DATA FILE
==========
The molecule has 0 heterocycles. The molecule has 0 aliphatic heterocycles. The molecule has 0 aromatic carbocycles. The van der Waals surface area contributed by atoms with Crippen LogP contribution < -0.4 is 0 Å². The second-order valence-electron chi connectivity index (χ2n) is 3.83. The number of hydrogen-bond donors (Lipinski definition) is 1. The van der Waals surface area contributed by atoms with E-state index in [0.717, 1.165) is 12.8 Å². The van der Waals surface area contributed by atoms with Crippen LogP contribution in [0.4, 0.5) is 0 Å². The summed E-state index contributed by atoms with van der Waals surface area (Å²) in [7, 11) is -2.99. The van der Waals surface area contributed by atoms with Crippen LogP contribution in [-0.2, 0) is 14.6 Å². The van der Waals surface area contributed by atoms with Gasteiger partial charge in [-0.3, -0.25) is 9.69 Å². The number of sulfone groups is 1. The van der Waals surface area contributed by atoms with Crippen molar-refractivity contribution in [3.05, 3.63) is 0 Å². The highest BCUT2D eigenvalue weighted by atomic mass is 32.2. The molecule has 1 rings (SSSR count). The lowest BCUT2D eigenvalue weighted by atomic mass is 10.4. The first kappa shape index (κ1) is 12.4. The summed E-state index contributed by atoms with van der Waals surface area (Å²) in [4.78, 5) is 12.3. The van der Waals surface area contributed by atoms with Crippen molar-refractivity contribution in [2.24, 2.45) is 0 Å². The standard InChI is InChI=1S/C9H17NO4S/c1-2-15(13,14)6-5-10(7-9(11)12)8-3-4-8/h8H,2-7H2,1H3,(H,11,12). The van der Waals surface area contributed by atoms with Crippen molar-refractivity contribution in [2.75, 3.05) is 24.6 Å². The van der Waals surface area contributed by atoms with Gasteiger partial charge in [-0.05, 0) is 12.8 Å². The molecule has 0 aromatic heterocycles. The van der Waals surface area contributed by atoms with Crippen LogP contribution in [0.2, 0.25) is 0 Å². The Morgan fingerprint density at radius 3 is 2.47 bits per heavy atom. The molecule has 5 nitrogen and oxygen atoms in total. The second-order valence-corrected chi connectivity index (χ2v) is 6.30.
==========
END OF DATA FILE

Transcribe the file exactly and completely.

The molecule has 0 heterocycles. The molecule has 0 aliphatic heterocycles. The molecule has 0 aromatic carbocycles. The van der Waals surface area contributed by atoms with Crippen LogP contribution < -0.4 is 0 Å². The second-order valence-electron chi connectivity index (χ2n) is 3.83. The number of hydrogen-bond donors (Lipinski definition) is 1. The van der Waals surface area contributed by atoms with E-state index in [0.717, 1.165) is 12.8 Å². The van der Waals surface area contributed by atoms with Crippen LogP contribution in [0.4, 0.5) is 0 Å². The summed E-state index contributed by atoms with van der Waals surface area (Å²) in [7, 11) is -2.99. The van der Waals surface area contributed by atoms with Crippen LogP contribution in [-0.2, 0) is 14.6 Å². The van der Waals surface area contributed by atoms with Gasteiger partial charge in [-0.3, -0.25) is 9.69 Å². The number of sulfone groups is 1. The van der Waals surface area contributed by atoms with Crippen molar-refractivity contribution in [3.05, 3.63) is 0 Å². The highest BCUT2D eigenvalue weighted by atomic mass is 32.2. The molecule has 1 rings (SSSR count). The lowest BCUT2D eigenvalue weighted by atomic mass is 10.4. The first kappa shape index (κ1) is 12.4. The summed E-state index contributed by atoms with van der Waals surface area (Å²) in [4.78, 5) is 12.3. The van der Waals surface area contributed by atoms with Crippen molar-refractivity contribution in [2.24, 2.45) is 0 Å². The standard InChI is InChI=1S/C9H17NO4S/c1-2-15(13,14)6-5-10(7-9(11)12)8-3-4-8/h8H,2-7H2,1H3,(H,11,12). The van der Waals surface area contributed by atoms with Crippen molar-refractivity contribution in [2.75, 3.05) is 24.6 Å². The van der Waals surface area contributed by atoms with Gasteiger partial charge in [-0.05, 0) is 12.8 Å². The molecule has 0 aromatic heterocycles. The van der Waals surface area contributed by atoms with Crippen LogP contribution in [0.2, 0.25) is 0 Å². The Morgan fingerprint density at radius 3 is 2.47 bits per heavy atom. The molecule has 5 nitrogen and oxygen atoms in total. The second-order valence-corrected chi connectivity index (χ2v) is 6.30.